How all this got started...
Our business and ministry started with some simple business-card sized cards, and we continue these free gifts in gratefulness to God, and with encouragement to.... you.
Four days of Driver's Ed. proved to be quite an interesting experience for me as a home educated student. In 1997, it was my first class in traditional "public-school-format”. There were 19 other students; 19 people talked during quiet time, 17 didn't listen to the teacher, and at least half felt the need to add foul language when they disagreed about anything. The instructor had my pity, and for the most part, operated on the same level of communication as her students.
The first day, I was quiet; took notes, drew up a seating map and noted down the other students' names as I heard them, and I paid attention to the teacher. (Driver’sEd hint: don’t be quiet if you want to blend with the crowd.) I was quiet.
The four Driver's Ed. days were spaced a week apart, so I had 6 days at home before my next weekly Driver's Ed course. At least one dinner-time conversation each week was occupied with my retelling of the 4 interminable hours in class. The experience was draining because of the social and spiritual conflicts that began to emerge between me and the children around me. But the 6 days at home would re-energize me for each Tuesday evening's class, and I knew God would protect me. He's been through Driver's Ed before.
On the second day... I arrived a few minutes early and took a seat. A different seat than the previous one. At times, it amuses me to see the world twitch for a moment if you don't sit where you sat last time. It must be an unwritten law in class rooms and church pews that people pick a chair, and it’s theirs for all of eternity. If the unspoken rule is violated, either someone gets rebuked, or the chair's previous occupant gets quite confused. (Driver’s Ed hint: never change chairs if you want to blend with the crowd) I changed chairs, which somehow merited the attention of the rest of the students... In contrast to the first day, the students suddenly took notice of me, as though I had suddenly become an out-of-place puzzle piece that didn't fit in their universe.
I again remained quiet for the most part, except for a few honest questions to the teacher... (Driver’s Ed hint: never ask what D.U.I. stands for if you want to blend with the crowd.) I asked what DUI stood for, and the other 19 students roared in laughter. This opened a floodgate of negative attention from my fellow students. So for the rest of the class that night, I gritted my teeth as the students would quietly...or not-so-quietly, ask me mocking questions:
"Are you Amish?" "What school are you from?" "How old are you?" "You don't drink!?"
I politely answered some questions, but during teaching time, I kept my attention on the teacher and my mouth shut. The students took offense that I was ignoring them during class time, and the questions...shall we say, "deteriorated in virtue and intellect." It became a sport for them to try to put down or embarrass or anger me. (Driver’s Ed hint: don't ever listen to the teacher when she's talking if you want to blend with the crowd.)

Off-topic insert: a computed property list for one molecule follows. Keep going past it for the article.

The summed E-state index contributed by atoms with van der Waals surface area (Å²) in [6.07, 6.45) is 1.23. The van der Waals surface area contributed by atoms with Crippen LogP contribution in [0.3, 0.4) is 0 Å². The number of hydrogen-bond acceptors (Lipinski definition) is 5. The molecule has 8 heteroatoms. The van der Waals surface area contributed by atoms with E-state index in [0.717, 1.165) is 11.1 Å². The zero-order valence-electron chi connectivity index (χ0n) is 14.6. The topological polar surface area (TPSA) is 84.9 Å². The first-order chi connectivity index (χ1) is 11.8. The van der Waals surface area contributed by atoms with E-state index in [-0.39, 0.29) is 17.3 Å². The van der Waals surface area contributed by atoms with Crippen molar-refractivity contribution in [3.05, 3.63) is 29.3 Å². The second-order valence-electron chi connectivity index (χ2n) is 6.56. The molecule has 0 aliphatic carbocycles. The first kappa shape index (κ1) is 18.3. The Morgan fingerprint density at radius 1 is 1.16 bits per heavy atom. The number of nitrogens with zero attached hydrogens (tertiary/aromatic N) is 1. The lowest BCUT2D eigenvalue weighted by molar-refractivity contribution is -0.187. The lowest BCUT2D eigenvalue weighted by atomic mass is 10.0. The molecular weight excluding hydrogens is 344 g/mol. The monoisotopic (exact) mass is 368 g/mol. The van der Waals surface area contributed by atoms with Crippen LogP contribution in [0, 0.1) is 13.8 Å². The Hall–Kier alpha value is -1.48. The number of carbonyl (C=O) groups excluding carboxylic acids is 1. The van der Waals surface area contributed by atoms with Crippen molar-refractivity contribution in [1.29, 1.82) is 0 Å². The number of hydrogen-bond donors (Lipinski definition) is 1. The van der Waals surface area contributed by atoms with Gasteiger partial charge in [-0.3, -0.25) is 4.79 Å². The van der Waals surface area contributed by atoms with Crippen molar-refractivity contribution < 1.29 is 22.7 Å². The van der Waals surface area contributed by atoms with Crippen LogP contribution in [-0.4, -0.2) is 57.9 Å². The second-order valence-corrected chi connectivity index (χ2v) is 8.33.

When the 10 minute break came around, half the class would simultaneously head for the door so they could smoke outside. Those that remained began what seemed the only entertainment left; interrogate the weird one!
So the questions would begin like a flood. The first one was simple enough. They wanted to know why I so rudely ignored them during class-time. I reminded them of the rules that the teacher had made at the beginning of class. "Oh, those rules were during class time? I thought that was for after we left!" was a typical response. It took some thought to choose which questions to discuss, and which questions were intended to draw me in and mock me.
Their interrogation deteriorated to mocking questions again, so I turned my attention to my notes. I had unintentionally become the center of attention for half the room. One girl swore and exclaimed, "--are those your notes!?!?" I answered that they were, and then several of the students began remarks about how badly I must want to finish this class, or how silly note-taking was in a class so easy. (Driver’s Ed Hint: never take notes, if you want to blend with the crowd.)
As the 10 minute break concluded, the teacher, Norma, who had appreciated my studentship, instructed one of the girls to pass out paper and pencils to each of the others. "For everyone's notes." she said, commandingly, and then threatened that their grades could be impacted by their attentiveness. It was nice to know she had been listening to what was going on, but it also meant the other students would blame me for the new requirement.
Upon returning home, I faced an entirely different -and refreshing- set of questions as my 5 younger siblings would ask what "real-school" was like. But instead of only focusing on “defending” myself from the Driver’s Ed mob, I began wondering what I could do to bless my fellow students. I mean, on one hand, I'd rather leave these conflicts alone, get the class done and get away from my self-appointed opponents... but I felt pity on them. These students were not my enemy; they were children like me, raised with a different set of circumstances, influences and standards, and propelling themselves in a bad direction with some bad decisions.